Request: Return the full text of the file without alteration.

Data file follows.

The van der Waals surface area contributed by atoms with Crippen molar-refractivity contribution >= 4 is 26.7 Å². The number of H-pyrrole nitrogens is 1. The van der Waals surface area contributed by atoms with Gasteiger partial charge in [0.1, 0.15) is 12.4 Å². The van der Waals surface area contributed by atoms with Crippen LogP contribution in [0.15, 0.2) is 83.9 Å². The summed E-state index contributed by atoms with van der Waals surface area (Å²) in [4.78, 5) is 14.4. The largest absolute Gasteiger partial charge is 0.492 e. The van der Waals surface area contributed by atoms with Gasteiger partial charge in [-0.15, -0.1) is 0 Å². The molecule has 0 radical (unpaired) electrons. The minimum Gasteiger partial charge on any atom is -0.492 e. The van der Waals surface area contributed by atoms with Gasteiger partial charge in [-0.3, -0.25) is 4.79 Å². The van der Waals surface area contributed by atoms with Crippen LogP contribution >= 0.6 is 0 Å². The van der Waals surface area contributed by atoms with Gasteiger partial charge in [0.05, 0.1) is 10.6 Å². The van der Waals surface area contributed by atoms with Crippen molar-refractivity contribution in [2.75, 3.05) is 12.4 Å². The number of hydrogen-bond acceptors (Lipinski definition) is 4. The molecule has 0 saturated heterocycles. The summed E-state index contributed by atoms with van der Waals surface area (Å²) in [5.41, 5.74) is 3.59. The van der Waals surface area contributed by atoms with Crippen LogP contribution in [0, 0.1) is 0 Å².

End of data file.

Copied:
The van der Waals surface area contributed by atoms with Crippen molar-refractivity contribution >= 4 is 26.7 Å². The number of H-pyrrole nitrogens is 1. The van der Waals surface area contributed by atoms with Gasteiger partial charge in [0.1, 0.15) is 12.4 Å². The van der Waals surface area contributed by atoms with Crippen LogP contribution in [0.15, 0.2) is 83.9 Å². The summed E-state index contributed by atoms with van der Waals surface area (Å²) in [4.78, 5) is 14.4. The largest absolute Gasteiger partial charge is 0.492 e. The van der Waals surface area contributed by atoms with Gasteiger partial charge in [-0.15, -0.1) is 0 Å². The molecule has 0 radical (unpaired) electrons. The minimum Gasteiger partial charge on any atom is -0.492 e. The van der Waals surface area contributed by atoms with Gasteiger partial charge in [-0.3, -0.25) is 4.79 Å². The van der Waals surface area contributed by atoms with Crippen LogP contribution >= 0.6 is 0 Å². The van der Waals surface area contributed by atoms with Gasteiger partial charge in [0.05, 0.1) is 10.6 Å². The van der Waals surface area contributed by atoms with Crippen molar-refractivity contribution in [2.75, 3.05) is 12.4 Å². The number of hydrogen-bond acceptors (Lipinski definition) is 4. The molecule has 0 saturated heterocycles. The summed E-state index contributed by atoms with van der Waals surface area (Å²) in [5.41, 5.74) is 3.59. The van der Waals surface area contributed by atoms with Crippen LogP contribution in [0, 0.1) is 0 Å².